Sook Ching: Defeat And Horror

On 18 February 1942, in the wake of the surrender of the British miltary and subsequent collapse of British authority, the victorious Imperial Japanese forces began the imposition of Sook Ching, or a “cleansing purge” upon the Chinese population of Singapore.

Because the Singaporean Chinese community had given strong financial support to Chiang Kai-shek and the Kuomintang in the war against Japan, (there is a memorial to China’s first president, Sun Yat-sen, in Singapore) the Japanese occupation government determined that this support had to be eliminated forcefully. Accordingly, they began a screening process, rounding up any and all suspected of anti-Japanese sympathies. The number of people who were caught up in this purge are much disputed. The Japanese acknowledge that perhaps 6,000 people were killed; the Chinese community in Singapore believes it was 100,000. Most sources state a figure between 25,000 and 50,000. No matter the numbers, it was a huge devastation upon the Singapore Chinese, and it also resulted in many deaths among other ethnic groups as well, for anyone who had served in the colonial administration was suspect.

In addition, during the occupation, food was rationed in starvation portions. An adult could only purchase about 8 pounds of rice per month, and that at exorbitant prices. An unknown number of people died of malnutrition or starvation during the occupation. It is regarded as the darkest period in Singapore’s history, and many in Singapore consider that the movement for independence was born of the lessons learned during that time.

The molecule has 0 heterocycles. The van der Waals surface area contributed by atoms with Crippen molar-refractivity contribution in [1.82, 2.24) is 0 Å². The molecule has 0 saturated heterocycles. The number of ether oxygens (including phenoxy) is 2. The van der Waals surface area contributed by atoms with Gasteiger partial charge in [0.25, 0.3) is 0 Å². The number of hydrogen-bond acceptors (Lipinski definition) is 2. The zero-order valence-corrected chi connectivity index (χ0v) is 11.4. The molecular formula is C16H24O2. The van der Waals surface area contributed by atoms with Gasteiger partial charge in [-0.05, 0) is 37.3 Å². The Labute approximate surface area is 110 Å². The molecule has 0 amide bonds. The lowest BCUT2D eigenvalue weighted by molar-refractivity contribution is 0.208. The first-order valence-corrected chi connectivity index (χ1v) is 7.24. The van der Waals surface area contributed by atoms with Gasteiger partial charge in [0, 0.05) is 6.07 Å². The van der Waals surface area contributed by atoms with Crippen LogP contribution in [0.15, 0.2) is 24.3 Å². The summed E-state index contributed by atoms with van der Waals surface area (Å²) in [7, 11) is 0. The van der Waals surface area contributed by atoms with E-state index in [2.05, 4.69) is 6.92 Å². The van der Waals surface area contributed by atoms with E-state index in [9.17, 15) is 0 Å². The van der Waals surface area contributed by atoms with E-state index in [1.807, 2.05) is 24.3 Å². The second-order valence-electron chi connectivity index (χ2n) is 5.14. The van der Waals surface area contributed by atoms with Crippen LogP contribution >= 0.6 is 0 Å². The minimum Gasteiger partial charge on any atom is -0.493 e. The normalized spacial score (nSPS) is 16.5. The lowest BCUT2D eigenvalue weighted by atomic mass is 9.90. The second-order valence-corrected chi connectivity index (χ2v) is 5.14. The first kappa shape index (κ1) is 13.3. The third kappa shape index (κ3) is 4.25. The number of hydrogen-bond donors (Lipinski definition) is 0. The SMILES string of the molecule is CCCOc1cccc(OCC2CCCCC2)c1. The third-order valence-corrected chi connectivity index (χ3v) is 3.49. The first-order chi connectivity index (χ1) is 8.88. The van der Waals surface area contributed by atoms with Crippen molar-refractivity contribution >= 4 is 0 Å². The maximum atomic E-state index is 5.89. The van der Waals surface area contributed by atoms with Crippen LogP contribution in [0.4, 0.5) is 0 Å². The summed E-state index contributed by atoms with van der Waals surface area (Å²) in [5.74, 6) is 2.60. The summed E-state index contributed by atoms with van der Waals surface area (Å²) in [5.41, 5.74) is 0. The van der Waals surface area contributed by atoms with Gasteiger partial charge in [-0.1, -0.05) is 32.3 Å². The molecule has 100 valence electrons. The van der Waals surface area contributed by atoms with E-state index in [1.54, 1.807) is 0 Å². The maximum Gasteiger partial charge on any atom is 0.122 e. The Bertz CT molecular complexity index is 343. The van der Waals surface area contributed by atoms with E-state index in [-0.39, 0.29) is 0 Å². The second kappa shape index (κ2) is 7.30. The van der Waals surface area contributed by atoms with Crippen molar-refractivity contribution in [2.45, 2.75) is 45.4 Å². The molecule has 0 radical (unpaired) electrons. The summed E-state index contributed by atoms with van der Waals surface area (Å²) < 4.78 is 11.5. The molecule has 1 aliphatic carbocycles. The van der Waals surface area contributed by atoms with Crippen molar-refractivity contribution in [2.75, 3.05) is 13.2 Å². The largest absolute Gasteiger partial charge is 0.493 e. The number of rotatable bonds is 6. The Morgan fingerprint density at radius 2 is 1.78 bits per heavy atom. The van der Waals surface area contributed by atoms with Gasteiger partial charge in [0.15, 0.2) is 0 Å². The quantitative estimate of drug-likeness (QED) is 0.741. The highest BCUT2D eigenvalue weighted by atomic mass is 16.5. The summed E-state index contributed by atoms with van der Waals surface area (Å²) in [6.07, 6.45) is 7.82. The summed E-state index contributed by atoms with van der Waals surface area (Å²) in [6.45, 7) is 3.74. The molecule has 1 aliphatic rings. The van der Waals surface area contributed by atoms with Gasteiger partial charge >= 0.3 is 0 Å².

When the Japanese surrendered in 1945, Singapore was a shell of its former self, and its economy seemed permanently ruined. It would be years before it returned to pre-war levels. But in the 48years since Singapore’s independence, it has been one of “The Asian Tigers” with a vigorous, fast-growing, highly modernized economy, and one of the highest standards of living in Asia. But the war years are not forgotten: there is a striking monument to the victims of the occupation in downtown Singapore, and annual memorials are held on February 18 each year.

Monument Commemorating The Japanese Occupation of Singapore

Monument Commemorating The Japanese Occupation of Singapore

Jamie Rawson
Flower Mound, Texas

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